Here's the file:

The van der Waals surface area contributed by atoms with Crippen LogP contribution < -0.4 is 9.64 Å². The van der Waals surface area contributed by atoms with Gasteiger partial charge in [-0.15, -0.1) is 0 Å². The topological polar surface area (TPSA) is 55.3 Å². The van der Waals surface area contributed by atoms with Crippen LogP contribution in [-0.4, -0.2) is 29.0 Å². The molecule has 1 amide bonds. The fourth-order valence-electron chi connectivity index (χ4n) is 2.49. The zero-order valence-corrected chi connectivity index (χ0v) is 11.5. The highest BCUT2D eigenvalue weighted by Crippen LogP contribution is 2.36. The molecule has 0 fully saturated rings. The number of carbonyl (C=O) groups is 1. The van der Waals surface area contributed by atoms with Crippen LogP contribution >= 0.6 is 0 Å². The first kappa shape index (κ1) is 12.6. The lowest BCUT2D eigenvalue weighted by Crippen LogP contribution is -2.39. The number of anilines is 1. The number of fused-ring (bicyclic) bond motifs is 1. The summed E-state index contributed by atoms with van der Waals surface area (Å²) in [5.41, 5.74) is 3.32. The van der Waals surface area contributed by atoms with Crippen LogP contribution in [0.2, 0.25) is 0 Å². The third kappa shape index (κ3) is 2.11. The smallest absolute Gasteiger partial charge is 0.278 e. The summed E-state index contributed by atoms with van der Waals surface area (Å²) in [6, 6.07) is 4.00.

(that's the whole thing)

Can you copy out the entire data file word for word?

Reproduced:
The van der Waals surface area contributed by atoms with Crippen LogP contribution < -0.4 is 9.64 Å². The van der Waals surface area contributed by atoms with Gasteiger partial charge in [-0.15, -0.1) is 0 Å². The topological polar surface area (TPSA) is 55.3 Å². The van der Waals surface area contributed by atoms with Crippen LogP contribution in [-0.4, -0.2) is 29.0 Å². The molecule has 1 amide bonds. The fourth-order valence-electron chi connectivity index (χ4n) is 2.49. The zero-order valence-corrected chi connectivity index (χ0v) is 11.5. The highest BCUT2D eigenvalue weighted by Crippen LogP contribution is 2.36. The molecule has 0 fully saturated rings. The number of carbonyl (C=O) groups is 1. The van der Waals surface area contributed by atoms with Crippen LogP contribution >= 0.6 is 0 Å². The first kappa shape index (κ1) is 12.6. The lowest BCUT2D eigenvalue weighted by Crippen LogP contribution is -2.39. The number of anilines is 1. The number of fused-ring (bicyclic) bond motifs is 1. The summed E-state index contributed by atoms with van der Waals surface area (Å²) in [5.41, 5.74) is 3.32. The van der Waals surface area contributed by atoms with Crippen LogP contribution in [0.2, 0.25) is 0 Å². The third kappa shape index (κ3) is 2.11. The smallest absolute Gasteiger partial charge is 0.278 e. The summed E-state index contributed by atoms with van der Waals surface area (Å²) in [6, 6.07) is 4.00.